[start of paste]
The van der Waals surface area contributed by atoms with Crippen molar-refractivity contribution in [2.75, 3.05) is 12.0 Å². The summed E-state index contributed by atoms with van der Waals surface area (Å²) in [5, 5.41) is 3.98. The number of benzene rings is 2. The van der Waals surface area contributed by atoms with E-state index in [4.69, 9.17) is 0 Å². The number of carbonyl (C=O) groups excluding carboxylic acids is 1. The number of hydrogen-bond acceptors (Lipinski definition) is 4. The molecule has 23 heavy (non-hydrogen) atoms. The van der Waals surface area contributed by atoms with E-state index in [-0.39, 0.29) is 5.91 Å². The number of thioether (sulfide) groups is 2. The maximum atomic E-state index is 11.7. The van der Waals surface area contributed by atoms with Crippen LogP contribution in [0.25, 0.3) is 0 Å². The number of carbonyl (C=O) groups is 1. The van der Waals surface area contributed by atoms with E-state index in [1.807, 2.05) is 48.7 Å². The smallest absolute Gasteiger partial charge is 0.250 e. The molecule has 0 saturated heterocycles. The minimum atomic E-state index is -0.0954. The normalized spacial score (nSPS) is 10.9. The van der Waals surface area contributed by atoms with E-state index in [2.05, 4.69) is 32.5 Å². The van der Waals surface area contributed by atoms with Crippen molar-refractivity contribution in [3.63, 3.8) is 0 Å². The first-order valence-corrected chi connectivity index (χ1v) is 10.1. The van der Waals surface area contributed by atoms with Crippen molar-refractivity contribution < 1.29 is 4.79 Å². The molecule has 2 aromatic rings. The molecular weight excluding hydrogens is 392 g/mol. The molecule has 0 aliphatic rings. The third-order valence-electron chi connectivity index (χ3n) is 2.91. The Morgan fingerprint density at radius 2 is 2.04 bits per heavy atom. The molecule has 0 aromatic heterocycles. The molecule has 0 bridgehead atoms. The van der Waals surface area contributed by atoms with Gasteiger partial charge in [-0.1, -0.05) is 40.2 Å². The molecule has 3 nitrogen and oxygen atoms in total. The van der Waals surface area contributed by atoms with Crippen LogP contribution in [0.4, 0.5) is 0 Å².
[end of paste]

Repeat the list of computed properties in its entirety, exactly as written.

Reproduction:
The van der Waals surface area contributed by atoms with Crippen molar-refractivity contribution in [2.75, 3.05) is 12.0 Å². The summed E-state index contributed by atoms with van der Waals surface area (Å²) in [5, 5.41) is 3.98. The number of benzene rings is 2. The van der Waals surface area contributed by atoms with E-state index in [4.69, 9.17) is 0 Å². The number of carbonyl (C=O) groups excluding carboxylic acids is 1. The number of hydrogen-bond acceptors (Lipinski definition) is 4. The molecule has 23 heavy (non-hydrogen) atoms. The van der Waals surface area contributed by atoms with E-state index in [-0.39, 0.29) is 5.91 Å². The number of thioether (sulfide) groups is 2. The maximum atomic E-state index is 11.7. The van der Waals surface area contributed by atoms with Crippen LogP contribution in [0.25, 0.3) is 0 Å². The number of carbonyl (C=O) groups is 1. The van der Waals surface area contributed by atoms with E-state index in [1.807, 2.05) is 48.7 Å². The smallest absolute Gasteiger partial charge is 0.250 e. The molecule has 0 saturated heterocycles. The minimum atomic E-state index is -0.0954. The normalized spacial score (nSPS) is 10.9. The van der Waals surface area contributed by atoms with E-state index in [2.05, 4.69) is 32.5 Å². The van der Waals surface area contributed by atoms with Crippen molar-refractivity contribution in [3.63, 3.8) is 0 Å². The first-order valence-corrected chi connectivity index (χ1v) is 10.1. The van der Waals surface area contributed by atoms with Crippen molar-refractivity contribution < 1.29 is 4.79 Å². The molecule has 2 aromatic rings. The molecular weight excluding hydrogens is 392 g/mol. The molecule has 0 aliphatic rings. The third-order valence-electron chi connectivity index (χ3n) is 2.91. The Morgan fingerprint density at radius 2 is 2.04 bits per heavy atom. The molecule has 0 aromatic heterocycles. The molecule has 0 bridgehead atoms. The van der Waals surface area contributed by atoms with Gasteiger partial charge in [-0.1, -0.05) is 40.2 Å². The molecule has 3 nitrogen and oxygen atoms in total. The van der Waals surface area contributed by atoms with Crippen LogP contribution in [0.4, 0.5) is 0 Å².